Our Journey to Houseparenting at Milton Hershey School
By Erika and Brian Roberson, MHS Houseparents
Different roads lead students, staff, teachers, and houseparents to Milton Hershey School. Sometimes those roads are winding, bumpy, and every so often full of heartache or tragedy. Others are smooth and pleasant, as if leading directly to the historic, tree-lined lanes of campus. That journey to houseparenting at MHS shapes us despite our resistance to its trajectory and our difficulties with its obstacles.
In 2010, we began our MHS story, not as houseparents, but while trying to become parents ourselves. During our career as teachers, we encountered students who forever changed us — from those who lost a parent at an early age, those who faced homelessness, to those who didn’t have a safe home. In our own marriage, we had tried for years to have children of our own but were unable to do so. With medical procedures, tests, countless follow-ups, and therapies, it became clear that it simply wasn’t in the cards for us to have our own biological children.
At the time, we were living in Boston. We explored the notion of adopting or fostering older children. That process is a lengthy one: home studies, background checks, credit checks, and even audits of our driving records. We settled on a particular agency and expressed a desire for older children, especially those who identified as LGBTQ+. Having grown up in the church, we strongly believe that every child deserves a home, a caring and nurturing environment, and parents to love them and care for them. We started the process. Midway through, life threw us a curveball.
Erika’s mother had cancer.
We put our dreams of children on hold. Supporting Erika’s mom superseded everything else. Looking for jobs near Erika’s family in Lancaster, Pa., we came across MHS. As we began exploring what MHS offers potential employees and students, that road began to straighten.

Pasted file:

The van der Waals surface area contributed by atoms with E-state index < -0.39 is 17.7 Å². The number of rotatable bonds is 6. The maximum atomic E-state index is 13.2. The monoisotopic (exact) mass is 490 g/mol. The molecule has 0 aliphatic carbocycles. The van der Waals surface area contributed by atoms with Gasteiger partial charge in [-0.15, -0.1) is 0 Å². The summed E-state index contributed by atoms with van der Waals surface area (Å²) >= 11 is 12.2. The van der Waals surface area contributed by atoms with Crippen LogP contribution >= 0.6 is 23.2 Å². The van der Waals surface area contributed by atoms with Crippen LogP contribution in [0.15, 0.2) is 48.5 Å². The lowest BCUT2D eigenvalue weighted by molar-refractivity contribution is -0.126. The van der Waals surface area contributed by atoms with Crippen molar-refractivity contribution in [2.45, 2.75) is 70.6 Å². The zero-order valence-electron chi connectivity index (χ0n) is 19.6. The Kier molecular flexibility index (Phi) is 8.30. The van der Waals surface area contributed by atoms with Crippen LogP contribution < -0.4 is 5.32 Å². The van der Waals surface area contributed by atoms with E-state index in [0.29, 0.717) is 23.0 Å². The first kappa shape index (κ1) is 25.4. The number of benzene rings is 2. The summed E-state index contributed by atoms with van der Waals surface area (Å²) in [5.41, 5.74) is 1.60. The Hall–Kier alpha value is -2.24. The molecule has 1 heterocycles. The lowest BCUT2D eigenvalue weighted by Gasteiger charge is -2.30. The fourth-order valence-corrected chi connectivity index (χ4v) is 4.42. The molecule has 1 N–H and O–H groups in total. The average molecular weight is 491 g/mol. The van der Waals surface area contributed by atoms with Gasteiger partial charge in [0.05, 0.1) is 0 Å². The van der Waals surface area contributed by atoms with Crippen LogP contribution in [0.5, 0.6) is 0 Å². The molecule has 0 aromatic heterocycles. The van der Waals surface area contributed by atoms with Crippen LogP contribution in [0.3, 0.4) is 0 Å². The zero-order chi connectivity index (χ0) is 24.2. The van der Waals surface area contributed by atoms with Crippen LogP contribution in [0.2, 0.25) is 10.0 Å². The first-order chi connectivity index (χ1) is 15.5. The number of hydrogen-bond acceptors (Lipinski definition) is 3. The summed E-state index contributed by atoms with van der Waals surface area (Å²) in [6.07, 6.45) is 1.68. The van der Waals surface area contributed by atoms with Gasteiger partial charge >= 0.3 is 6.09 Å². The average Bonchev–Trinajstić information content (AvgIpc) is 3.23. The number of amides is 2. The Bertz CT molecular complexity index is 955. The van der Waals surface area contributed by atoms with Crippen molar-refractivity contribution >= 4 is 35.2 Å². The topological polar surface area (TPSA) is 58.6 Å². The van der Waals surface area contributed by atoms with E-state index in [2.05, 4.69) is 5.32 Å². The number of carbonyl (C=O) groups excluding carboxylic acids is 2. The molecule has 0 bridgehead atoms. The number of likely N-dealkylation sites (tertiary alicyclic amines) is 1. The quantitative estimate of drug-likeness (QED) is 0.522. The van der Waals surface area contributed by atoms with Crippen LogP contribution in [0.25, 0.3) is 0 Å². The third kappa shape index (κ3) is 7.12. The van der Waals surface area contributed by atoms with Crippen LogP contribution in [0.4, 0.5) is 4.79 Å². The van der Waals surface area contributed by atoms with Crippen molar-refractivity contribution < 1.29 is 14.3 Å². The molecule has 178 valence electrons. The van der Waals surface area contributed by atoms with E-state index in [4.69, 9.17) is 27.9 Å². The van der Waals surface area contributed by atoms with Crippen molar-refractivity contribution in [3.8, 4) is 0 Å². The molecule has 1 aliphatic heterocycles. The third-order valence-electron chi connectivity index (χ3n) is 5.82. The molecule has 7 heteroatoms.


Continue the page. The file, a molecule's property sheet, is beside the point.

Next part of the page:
We pursued houseparenting, rather than continuing our journey with foster care or adoption, simply because we were so impressed by the environment that MHS provides for students. The application to onboarding process is extensive, and rightfully so. Interviews by a myriad of people and background checks were done, but it was the visit to MHS that cemented this decision for us.
We visited in October 2014, and what we saw were other people like us — all sorts of journeys leading to MHS, and all sorts of experiences once arriving. MHS staff all share a Commitment to Mission, one of the MHS Sacred Values. One singular mindset seemed to guide everyone we met: the continued actualization of Milton and Catherine Hershey’s dream of a home and school for children.
After talking with longtime houseparents during our visit to campus, we realized that similar lifelong relationships naturally develop in the houseparent-to-student relationship like what we were looking for when considering becoming foster parents.
MHS provides medical, dental, and psychological support to students who need those services in-house, eliminating the need for students to travel to dozens of appointments. The school also provides stability for houseparents, which allows for the efforts to be focused on caring for the students.
During our visit, we saw a community of houseparents caring not only for the students but also for each other. Finding this community is one of the biggest difficulties as a potential foster parent, but at MHS it is baked into everyday life.
Erika’s mother passed in 2015. Her loss created new heartache for us. The love we felt from the community of houseparents was palpable. Tragedy connected us to both students and adults who had faced the loss of a parent. Fortunately, we learned resilience within this community rather than alone.
We were able to truly heal and become even better versions of ourselves than we dared dream. Colleagues and students have gone through similar tragedies since. Our own journey has guided us to provide that same support to others, as was provided to us. The Golden Rule had come alive for us and our students and has quietly displayed its might.
It has taken years to develop our roadmap of hope, difficulty, tragedy, resilience, healing, and growth. Our houseparenting journey is inextricably entwined with the legacy of our Founders. Hopefully, this legacy will live on in the hundreds of students for whom we have cared in our time as flex houseparents and in a student home of our own. As flex houseparents, we cared for students for only a few days. In our own student home, we cared for some students throughout the entirety of their middle school years.
Maintaining relationships with former students is an additional benefit. They occasionally visit, or sometimes they send an email or direct message. They know that they are always welcome. Hopefully, they know in some way our student home is always their home, so that our founders’ legacy lives on.